In the Beginning: A Fresh Look at the Early Years of American Empire

Richard Holbrooke is former U.S. Permanent Representative to the United Nations.

During the Cold War, political scientists and foreign policy theorists largely ignored historical events before 1945 when searching for the underlying roots of American foreign policy. Those earlier periods, with the occasional exception of the failed foreign policy efforts of Woodrow Wilson, were ignored or treated as colorful sideshows. Analysis was focused on the Cold War, which often was presented as if it had sprung without historical context directly out of the Truman administration's response to the Soviet challenge right after World War II. American foreign policy was viewed simply as the sum of its Cold War components. Events before World War II were reserved for specialists and historians, something that hardly existed for most Americans -- without relevance to the modern era.

As it turns out -- and as many historians knew all along -- the United States always had a foreign policy, with underlying themes and motives that grew organically out of the domestic American experience. American foreign policy did not start in 1945, or even 1917. A central political struggle between John Adams and Thomas Jefferson concerned relations with Britain and France, as both David McCullough and Joseph Ellis reminded us. There had been the Monroe Doctrine, the Spanish-American War, several near-wars with the British, the annexation of Hawaii, the conquest of the Philippines, the Open Door policy toward China, and much more. To be sure, these events were all part of any basic American history course. But too few Americans study history, and in any case, these events were usually presented merely as a sideshow to the grand sweep of America's domestic history.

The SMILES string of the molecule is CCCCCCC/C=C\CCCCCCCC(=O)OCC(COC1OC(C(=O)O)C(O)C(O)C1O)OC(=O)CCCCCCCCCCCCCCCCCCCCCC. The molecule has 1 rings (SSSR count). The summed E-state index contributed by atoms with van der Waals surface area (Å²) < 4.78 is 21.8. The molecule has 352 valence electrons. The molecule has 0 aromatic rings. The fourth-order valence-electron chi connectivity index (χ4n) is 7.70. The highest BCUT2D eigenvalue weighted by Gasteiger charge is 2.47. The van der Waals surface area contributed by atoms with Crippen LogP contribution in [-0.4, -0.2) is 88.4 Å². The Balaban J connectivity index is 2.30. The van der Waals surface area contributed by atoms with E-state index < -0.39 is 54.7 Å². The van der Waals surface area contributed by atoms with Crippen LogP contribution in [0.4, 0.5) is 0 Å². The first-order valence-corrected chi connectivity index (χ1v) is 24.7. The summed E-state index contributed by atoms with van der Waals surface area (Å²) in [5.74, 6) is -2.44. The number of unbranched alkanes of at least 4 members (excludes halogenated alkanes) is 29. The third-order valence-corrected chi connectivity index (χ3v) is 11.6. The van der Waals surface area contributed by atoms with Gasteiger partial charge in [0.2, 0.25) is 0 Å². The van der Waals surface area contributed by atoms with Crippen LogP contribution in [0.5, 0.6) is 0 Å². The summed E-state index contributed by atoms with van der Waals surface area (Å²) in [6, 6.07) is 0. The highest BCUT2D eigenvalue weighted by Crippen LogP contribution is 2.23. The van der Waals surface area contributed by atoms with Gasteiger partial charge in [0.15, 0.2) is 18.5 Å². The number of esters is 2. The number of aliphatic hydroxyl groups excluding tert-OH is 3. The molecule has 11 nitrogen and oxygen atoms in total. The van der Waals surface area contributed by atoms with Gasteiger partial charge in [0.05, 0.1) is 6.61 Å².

Now a number of new books and studies have started to reexamine American foreign policy within a more historical framework. By looking at American history and events prior to and outside the mainstream of the Cold War, these works are beginning to help Americans rethink the complexity of the national experience outside their own borders. Freed from the intellectual straitjacket of the Cold War, they look beyond such sterile labels as "realists" and "idealists," or hawks and doves, to reveal enduring trends and strains in America's relationship with the world. Any serious student of American foreign policy should look carefully at these books -- and hope for more in the near future.

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